The new U.N. secretary-general said Tuesday he's "no miracle maker" but Antonio Guterres has big ambitions: He wants to shake up the global body and get all 193 member nations to come together to solve the "terrible problems" the world is facing.
Speaking on his first day at U.N. headquarters after taking the organization's reins from Ban Ki-moon, Guterres said conflicts are multiplying and interlinked, and have triggered "this new phenomenon of global terrorism."
At the same time, he said, there are massive human rights violations and inequalities "have grown quite dramatically."
In a world which has become globalized and interconnected, Guterres said exclusion is "even more unbearable because people now can see how others live, can see the prosperity in other parts of the world." And "that more easily triggers revolt, anger, and becomes a factor in the instability" of conflicts, he said.
The former Portuguese prime minister and U.N. refugee chief said "only global solutions can address global problems, and the U.N. is the cornerstone of that multilateral approach."
But Guterres said this belief isn't shared by many people around the world, pointing to the growing divide between the public and governments and political establishments in many countries.
"We also see in relation to international organizations like the U.N. a lot of resistance in many parts of the world," Guterres said. "There's a lot of skepticism about the role the U.N. can play."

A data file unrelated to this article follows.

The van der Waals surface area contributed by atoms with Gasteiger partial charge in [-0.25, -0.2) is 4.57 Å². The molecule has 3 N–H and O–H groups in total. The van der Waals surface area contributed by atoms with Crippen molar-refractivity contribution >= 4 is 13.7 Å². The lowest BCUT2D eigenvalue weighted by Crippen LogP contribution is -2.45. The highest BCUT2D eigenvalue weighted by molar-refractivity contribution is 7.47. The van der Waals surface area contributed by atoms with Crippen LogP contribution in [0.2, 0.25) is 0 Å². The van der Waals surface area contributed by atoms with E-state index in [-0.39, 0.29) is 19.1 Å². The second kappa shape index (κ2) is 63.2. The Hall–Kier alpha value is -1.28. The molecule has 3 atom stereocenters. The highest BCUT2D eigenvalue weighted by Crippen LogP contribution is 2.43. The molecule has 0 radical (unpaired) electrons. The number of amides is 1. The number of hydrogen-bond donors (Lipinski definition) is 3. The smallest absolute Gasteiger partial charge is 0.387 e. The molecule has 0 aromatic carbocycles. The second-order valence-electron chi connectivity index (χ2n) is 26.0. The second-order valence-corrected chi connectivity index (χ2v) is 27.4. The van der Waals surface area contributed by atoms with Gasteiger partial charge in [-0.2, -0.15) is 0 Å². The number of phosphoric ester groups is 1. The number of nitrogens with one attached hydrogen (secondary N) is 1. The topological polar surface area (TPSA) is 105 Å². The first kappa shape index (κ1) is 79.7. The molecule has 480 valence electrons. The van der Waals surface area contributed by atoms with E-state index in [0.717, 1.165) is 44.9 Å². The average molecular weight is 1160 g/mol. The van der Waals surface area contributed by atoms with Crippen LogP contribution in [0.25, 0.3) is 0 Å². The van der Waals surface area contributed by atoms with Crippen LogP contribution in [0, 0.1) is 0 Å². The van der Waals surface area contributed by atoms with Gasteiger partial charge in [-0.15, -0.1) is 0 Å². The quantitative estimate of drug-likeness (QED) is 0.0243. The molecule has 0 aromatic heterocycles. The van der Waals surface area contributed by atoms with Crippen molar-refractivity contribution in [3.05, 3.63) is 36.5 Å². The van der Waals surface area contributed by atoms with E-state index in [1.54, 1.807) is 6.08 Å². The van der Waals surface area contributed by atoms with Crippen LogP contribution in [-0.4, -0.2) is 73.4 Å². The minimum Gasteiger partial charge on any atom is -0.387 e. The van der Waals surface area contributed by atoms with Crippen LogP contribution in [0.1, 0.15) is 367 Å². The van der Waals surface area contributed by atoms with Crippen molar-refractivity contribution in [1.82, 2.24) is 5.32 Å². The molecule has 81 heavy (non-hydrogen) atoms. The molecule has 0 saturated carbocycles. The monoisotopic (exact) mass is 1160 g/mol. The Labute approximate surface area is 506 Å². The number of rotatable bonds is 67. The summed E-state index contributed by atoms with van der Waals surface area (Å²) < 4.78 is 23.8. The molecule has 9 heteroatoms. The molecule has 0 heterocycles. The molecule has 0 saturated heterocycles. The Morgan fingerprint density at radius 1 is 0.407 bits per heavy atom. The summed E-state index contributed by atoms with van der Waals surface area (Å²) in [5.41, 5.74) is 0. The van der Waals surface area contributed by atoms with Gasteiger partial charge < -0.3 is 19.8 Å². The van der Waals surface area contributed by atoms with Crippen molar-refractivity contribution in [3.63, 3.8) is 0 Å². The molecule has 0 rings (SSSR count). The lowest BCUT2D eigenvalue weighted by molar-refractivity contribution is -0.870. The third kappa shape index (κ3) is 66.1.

One such skeptic, U.S. President-elect Donald Trump, questioned the United Nations' effectiveness after the Obama administration allowed the U.N. Security Council to condemn Israeli settlements in the West Bank on Dec. 23 in a stunning rupture with past practice.
"The United Nations has such great potential but right now it is just a club for people to get together, talk and have a good time. So sad!," Trump tweeted on Dec. 26.
Guterres, asked whether he was concerned about the "good time" remark, replied "no." But he said he is concerned about "all the terrible problems we face in the world" and "I hope that we will all be able to come together to solve these problems."
This has proven impossible in the past, with Syria the most visible example.
Trump has also shown little interest in multilateralism and great attachment to an "America First" agenda.
The new secretary-general told several hundred U.N. staff and diplomats at a welcome ceremony that it's very important to be proud of what the United Nations has done to help millions of people.
But he said it's also crucial to recognize the U.N.'s shortcomings and failures and "to recognize situations where we are not able to deliver as we should for the people we care for."
Guterres said the United Nations needs to be able to respond to the aspirations, concerns and anxieties of people around the world — "and let's be honest, we are not yet entirely ready to do it properly."
He called for reform and "collective engagement" to address the U.N.'s shortcomings, pointing to its failure to prevent and resolve conflicts; difficulties in recognizing that peace, security, development and human rights must be tackled together; and getting rid of the "straitjacket of bureaucracy that makes our life so difficult in many of the things we do."
Guterres won the U.N.'s top job after receiving high marks from almost every diplomat for his performance in the first-ever question-and-answer sessions in the General Assembly for the 13 candidates vying to replace Ban, whose second five-year term ended on Dec. 31.
Referring to the expectations that his election generated, Guterres said: "I think it's useful to say that there are no miracles, and I'm sure I am no miracle maker, and the only way for us to be able to achieve our goals is to really work together as a team."